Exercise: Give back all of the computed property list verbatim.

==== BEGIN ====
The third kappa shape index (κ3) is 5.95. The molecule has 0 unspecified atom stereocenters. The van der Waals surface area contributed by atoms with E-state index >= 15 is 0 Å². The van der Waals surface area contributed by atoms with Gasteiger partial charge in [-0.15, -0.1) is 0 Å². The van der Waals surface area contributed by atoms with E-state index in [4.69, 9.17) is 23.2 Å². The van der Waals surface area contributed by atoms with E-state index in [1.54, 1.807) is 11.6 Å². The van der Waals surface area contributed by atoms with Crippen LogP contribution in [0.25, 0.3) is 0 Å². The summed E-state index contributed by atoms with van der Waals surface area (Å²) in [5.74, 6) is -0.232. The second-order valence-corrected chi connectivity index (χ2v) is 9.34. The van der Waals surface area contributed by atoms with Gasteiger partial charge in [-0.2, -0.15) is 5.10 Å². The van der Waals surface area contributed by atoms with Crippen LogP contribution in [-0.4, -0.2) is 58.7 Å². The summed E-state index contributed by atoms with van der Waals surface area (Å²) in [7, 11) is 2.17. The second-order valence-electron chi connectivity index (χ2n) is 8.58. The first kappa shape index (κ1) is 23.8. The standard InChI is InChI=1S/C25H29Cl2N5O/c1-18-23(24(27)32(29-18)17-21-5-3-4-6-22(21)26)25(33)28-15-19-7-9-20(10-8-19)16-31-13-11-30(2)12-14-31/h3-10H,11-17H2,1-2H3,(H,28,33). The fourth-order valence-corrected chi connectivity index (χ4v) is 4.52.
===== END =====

The third kappa shape index (κ3) is 5.95. The molecule has 0 unspecified atom stereocenters. The van der Waals surface area contributed by atoms with E-state index >= 15 is 0 Å². The van der Waals surface area contributed by atoms with Gasteiger partial charge in [-0.15, -0.1) is 0 Å². The van der Waals surface area contributed by atoms with E-state index in [4.69, 9.17) is 23.2 Å². The van der Waals surface area contributed by atoms with E-state index in [1.54, 1.807) is 11.6 Å². The van der Waals surface area contributed by atoms with Crippen LogP contribution in [0.25, 0.3) is 0 Å². The summed E-state index contributed by atoms with van der Waals surface area (Å²) in [5.74, 6) is -0.232. The second-order valence-corrected chi connectivity index (χ2v) is 9.34. The van der Waals surface area contributed by atoms with Gasteiger partial charge in [-0.2, -0.15) is 5.10 Å². The van der Waals surface area contributed by atoms with Crippen LogP contribution in [-0.4, -0.2) is 58.7 Å². The summed E-state index contributed by atoms with van der Waals surface area (Å²) in [7, 11) is 2.17. The second-order valence-electron chi connectivity index (χ2n) is 8.58. The first kappa shape index (κ1) is 23.8. The standard InChI is InChI=1S/C25H29Cl2N5O/c1-18-23(24(27)32(29-18)17-21-5-3-4-6-22(21)26)25(33)28-15-19-7-9-20(10-8-19)16-31-13-11-30(2)12-14-31/h3-10H,11-17H2,1-2H3,(H,28,33). The fourth-order valence-corrected chi connectivity index (χ4v) is 4.52.